Rules to follow if you write about something you got for free
(Adapted from a post that originally appeared on douglevy.com.)
Many bloggers rely on product samples or invitations to events to get what they need for their writing. The ways bloggers disclose these relationships are as varied as the blogs on which they appear. Here is a quick guide to the rules that bloggers should follow, especially to stay within bounds of the Federal Trade Commission (FTC) regulations.
In its latest update, the FTC reiterates that there is no ambiguity: FTC rules apply to bloggers. It doesn’t matter whether anyone reads your blog. It doesn’t matter whether you get paid to blog. It doesn’t matter if it is merely a hobby.
If you are a blogger, you must disclose every time you write about a product or service and you receive compensation or something of value from the provider of that product or service. This includes free product samples, meals, or any other item of value that is not generally available to all consumers.
If a winery pours free tastes to all visitors, you do not have to disclose that you had free tastes. However, if you got a free bottle, you must disclose it.
Where many people get mixed up is social media. The FTC does not distinguish between types of media. A Facebook post, YouTube video or newspaper article all have the same regulations. This even includes within a 140-character tweet. But it’s not that difficult. The FTC website has a thorough guide that shows how to do this with as few as three characters. Google also has a simple guide for online reviews.
In its latest update on how to handle product endorsements, the FTC emphasized earlier guidance that disclosures cannot just be a separate page on your website or buried at the bottom of the page. “It does not convey the importance, nature, and relevance of the information to which it leads,” says the federal agency. Simply putting “AD” in a tweet may be enough, however.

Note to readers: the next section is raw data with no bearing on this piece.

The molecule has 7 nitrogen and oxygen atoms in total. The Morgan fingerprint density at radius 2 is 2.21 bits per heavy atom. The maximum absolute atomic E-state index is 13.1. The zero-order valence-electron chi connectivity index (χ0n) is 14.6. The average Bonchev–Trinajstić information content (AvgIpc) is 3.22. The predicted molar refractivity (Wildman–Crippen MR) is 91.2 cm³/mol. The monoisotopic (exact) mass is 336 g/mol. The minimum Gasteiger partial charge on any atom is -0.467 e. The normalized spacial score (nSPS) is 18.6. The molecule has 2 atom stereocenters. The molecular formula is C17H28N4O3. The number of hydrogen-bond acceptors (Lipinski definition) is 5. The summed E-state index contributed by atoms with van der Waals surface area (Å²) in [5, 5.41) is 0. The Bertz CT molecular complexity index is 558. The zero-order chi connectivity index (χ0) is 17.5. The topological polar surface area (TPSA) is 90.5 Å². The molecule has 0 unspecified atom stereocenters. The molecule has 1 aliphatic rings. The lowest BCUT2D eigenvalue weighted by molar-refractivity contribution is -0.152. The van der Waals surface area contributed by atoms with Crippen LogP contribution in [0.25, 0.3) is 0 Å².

“You have to disclose that you were paid or got a free sample before you mention the product,” says Jana Seitzer aka Merlot Mommy. The disclosure has to be “clear and conspicuous,” according to the FTC guidance on native advertising, which applies to many kinds of blog posts, including reviews.
Here are five things bloggers should do:
- Disclose that a review is based on a sample at or near the top of your review. Some bloggers put a short note above each post. Others include this detail within the text. Either is ok, provided that a reader sees it before the product mention.
- If you link to a web page where consumers can buy a product you wrote about based on a free sample, the disclosure must appear before the link. This applies even if you do not get a share of the sale. However, no disclosure is needed if you are mentioning a product or service just as a convenience to your readers and you have no relationship with the seller of that product or service.
- On Twitter, Instagram, or other platforms that limit characters, tags like “Paid Ad” or “Ad” may be sufficient disclosures. “Affiliate” or “affiliate link” is not, because not every consumer will understand what that means. Sending a separate tweet with a disclosure is not sufficient.
- Include clear disclosures on all platforms — this includes audio, video, or even SnapChat.
- Any links related to paid or otherwise compensated content must use the “nofollow” tag. This should be used anytime a link is included because you received a sample or compensation. https://support.google.com/webmasters/answer/96569?hl=enthe “nofollow” tag.
Here is how I handled a wine tasting for which I received a free (expensive) bottle of (very good) wine and a set of wine glasses:
The “Ad” tag before the hashtag that the sponsor asked me to use followed the FTC guidelines at the time. Under the new guidelines, the tag needs to come before the product name. I also did a tweet at the beginning of the series that disclosed exactly what the winery provided. Note that the disclosure tweet does not satisfy the FTC guidelines. The “ad” tag or another explicit disclosure within each tweet that mentions the product is mandatory.
For more about “nofollow” tags, refer to Google’s Search Console or WordPress. There are many blog plugins to simplify this, but it’s really just a matter of adding rel=”nofollow” to your hyperlinks, like this:
<a href=”http://wineandfoodworld.com/” rel=”nofollow”>Doug Levy’s blog</a>
If you have questions or comments, please let me know.
Disclaimer: Although I am an attorney licensed to practice law in Maryland, this blog post is for information purposes only. Consult your own attorney for advice specific to you.